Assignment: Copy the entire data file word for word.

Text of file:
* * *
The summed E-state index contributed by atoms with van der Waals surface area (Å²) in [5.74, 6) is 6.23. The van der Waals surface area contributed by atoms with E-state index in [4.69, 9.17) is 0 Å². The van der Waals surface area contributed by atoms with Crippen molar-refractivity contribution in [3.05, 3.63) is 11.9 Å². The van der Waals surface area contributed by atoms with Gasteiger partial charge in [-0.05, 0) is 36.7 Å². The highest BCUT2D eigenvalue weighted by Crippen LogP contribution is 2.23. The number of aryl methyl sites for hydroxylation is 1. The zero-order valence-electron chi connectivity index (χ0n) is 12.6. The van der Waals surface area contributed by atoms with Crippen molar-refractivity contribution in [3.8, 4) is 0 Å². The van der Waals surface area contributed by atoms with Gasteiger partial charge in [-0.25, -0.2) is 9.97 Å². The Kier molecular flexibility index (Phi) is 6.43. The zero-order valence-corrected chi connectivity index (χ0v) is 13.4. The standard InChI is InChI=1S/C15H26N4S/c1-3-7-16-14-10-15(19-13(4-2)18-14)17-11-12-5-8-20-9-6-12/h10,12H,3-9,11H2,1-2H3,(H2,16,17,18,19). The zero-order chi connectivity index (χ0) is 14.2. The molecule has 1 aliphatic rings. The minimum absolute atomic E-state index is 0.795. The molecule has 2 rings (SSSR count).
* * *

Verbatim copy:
The summed E-state index contributed by atoms with van der Waals surface area (Å²) in [5.74, 6) is 6.23. The van der Waals surface area contributed by atoms with E-state index in [4.69, 9.17) is 0 Å². The van der Waals surface area contributed by atoms with Crippen molar-refractivity contribution in [3.05, 3.63) is 11.9 Å². The van der Waals surface area contributed by atoms with Gasteiger partial charge in [-0.05, 0) is 36.7 Å². The highest BCUT2D eigenvalue weighted by Crippen LogP contribution is 2.23. The number of aryl methyl sites for hydroxylation is 1. The zero-order valence-electron chi connectivity index (χ0n) is 12.6. The van der Waals surface area contributed by atoms with Crippen molar-refractivity contribution in [3.8, 4) is 0 Å². The van der Waals surface area contributed by atoms with Gasteiger partial charge in [-0.25, -0.2) is 9.97 Å². The Kier molecular flexibility index (Phi) is 6.43. The zero-order valence-corrected chi connectivity index (χ0v) is 13.4. The standard InChI is InChI=1S/C15H26N4S/c1-3-7-16-14-10-15(19-13(4-2)18-14)17-11-12-5-8-20-9-6-12/h10,12H,3-9,11H2,1-2H3,(H2,16,17,18,19). The zero-order chi connectivity index (χ0) is 14.2. The molecule has 1 aliphatic rings. The minimum absolute atomic E-state index is 0.795. The molecule has 2 rings (SSSR count).